Clothing and Cultures of Remembrance

Constructions and Articulations of Metisness in Saint-Boniface and Batoche, 1885-2008

During the nineteenth century, communities of people who were of mixed First Nations and Euro-Canadian ancestries developed an extensive sense of belonging together. Although there had been many people of mixed descent on the prairies earlier, during the nineteenth century they developed family and community networks which became the backbone of Metis society.

In my dissertation, I am looking at the question of how clothing as an aspect of material culture is related to senses of belonging among Metis in three communities. This includes two processes which have a reciprocal effect on each other. On the one hand, I analyse how material culture produced and contributed to bonding mechanism among Metis family and community groups. For example, clothing was often made for close relatives and new in-laws to show affection and love. Additionally, as knowledge about production techniques was passed down form elders to the next generations, several family or community patterns and designs developed. On the other hand, I examine how material culture could be used as a representation of senses of belonging to a certain group. By wearing patterns or design elements that were typical for a given community or family, individuals demonstrated their belonging to that group. Moreover, during the nineteenth century, a distinct set of clothing developed that, notwithstanding variations, can be seen as typical for several Metis communities.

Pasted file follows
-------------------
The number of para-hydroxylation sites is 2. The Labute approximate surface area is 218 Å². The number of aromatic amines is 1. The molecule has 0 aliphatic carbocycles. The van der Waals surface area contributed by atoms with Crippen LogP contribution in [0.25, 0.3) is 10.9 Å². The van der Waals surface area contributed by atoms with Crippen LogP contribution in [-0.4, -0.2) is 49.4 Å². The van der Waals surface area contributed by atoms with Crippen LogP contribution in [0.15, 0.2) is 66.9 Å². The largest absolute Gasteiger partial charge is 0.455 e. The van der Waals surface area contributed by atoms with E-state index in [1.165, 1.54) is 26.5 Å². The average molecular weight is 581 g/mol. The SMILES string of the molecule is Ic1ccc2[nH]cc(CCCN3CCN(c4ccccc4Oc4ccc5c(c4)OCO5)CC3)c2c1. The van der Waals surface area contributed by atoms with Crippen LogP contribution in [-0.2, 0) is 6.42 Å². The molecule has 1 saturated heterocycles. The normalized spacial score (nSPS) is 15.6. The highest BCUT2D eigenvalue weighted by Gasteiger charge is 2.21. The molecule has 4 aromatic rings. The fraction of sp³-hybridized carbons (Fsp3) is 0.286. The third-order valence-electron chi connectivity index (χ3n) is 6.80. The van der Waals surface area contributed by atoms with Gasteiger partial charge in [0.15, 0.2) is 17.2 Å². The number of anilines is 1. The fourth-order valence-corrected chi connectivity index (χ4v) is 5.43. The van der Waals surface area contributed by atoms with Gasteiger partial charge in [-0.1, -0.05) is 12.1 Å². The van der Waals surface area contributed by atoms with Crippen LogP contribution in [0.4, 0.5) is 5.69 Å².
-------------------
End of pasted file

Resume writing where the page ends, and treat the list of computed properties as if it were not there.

I have chosen clothing as an example of material culture because items of clothing combine aesthetic considerations and practical thoughts. In some cases, items continue to play an important role for Metis and although they no longer serve their original practical purposes, they are still used as accessories. Therefore, I am examining discrete items, such as moccasins or ceintures fléchées, as well as entire sets of clothing. Furthermore, I am analysing their role in Metis communities by connecting them to oral histories and autobiographies as well as travel reports, photographs, and other representations.